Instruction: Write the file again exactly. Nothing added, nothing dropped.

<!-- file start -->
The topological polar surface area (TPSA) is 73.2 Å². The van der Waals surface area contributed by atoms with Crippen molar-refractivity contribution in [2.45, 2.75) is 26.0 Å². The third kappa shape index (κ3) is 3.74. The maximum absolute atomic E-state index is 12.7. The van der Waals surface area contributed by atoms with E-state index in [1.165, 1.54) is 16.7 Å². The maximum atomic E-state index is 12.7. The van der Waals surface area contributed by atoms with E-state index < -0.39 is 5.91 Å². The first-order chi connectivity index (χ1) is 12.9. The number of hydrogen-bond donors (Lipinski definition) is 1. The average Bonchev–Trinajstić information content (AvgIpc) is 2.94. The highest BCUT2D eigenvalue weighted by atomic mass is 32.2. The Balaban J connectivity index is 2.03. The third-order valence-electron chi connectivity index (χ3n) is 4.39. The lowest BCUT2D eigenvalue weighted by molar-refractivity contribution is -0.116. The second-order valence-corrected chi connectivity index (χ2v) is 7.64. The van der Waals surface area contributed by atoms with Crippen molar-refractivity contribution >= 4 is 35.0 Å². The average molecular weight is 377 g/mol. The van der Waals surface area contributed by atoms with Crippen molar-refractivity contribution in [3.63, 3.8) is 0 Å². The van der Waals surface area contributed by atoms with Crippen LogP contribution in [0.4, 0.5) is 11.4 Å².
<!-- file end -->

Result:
The topological polar surface area (TPSA) is 73.2 Å². The van der Waals surface area contributed by atoms with Crippen molar-refractivity contribution in [2.45, 2.75) is 26.0 Å². The third kappa shape index (κ3) is 3.74. The maximum absolute atomic E-state index is 12.7. The van der Waals surface area contributed by atoms with E-state index in [1.165, 1.54) is 16.7 Å². The maximum atomic E-state index is 12.7. The van der Waals surface area contributed by atoms with E-state index < -0.39 is 5.91 Å². The first-order chi connectivity index (χ1) is 12.9. The number of hydrogen-bond donors (Lipinski definition) is 1. The average Bonchev–Trinajstić information content (AvgIpc) is 2.94. The highest BCUT2D eigenvalue weighted by atomic mass is 32.2. The Balaban J connectivity index is 2.03. The third-order valence-electron chi connectivity index (χ3n) is 4.39. The lowest BCUT2D eigenvalue weighted by molar-refractivity contribution is -0.116. The second-order valence-corrected chi connectivity index (χ2v) is 7.64. The van der Waals surface area contributed by atoms with Crippen molar-refractivity contribution >= 4 is 35.0 Å². The average molecular weight is 377 g/mol. The van der Waals surface area contributed by atoms with Crippen molar-refractivity contribution in [3.63, 3.8) is 0 Å². The van der Waals surface area contributed by atoms with Crippen LogP contribution in [0.4, 0.5) is 11.4 Å².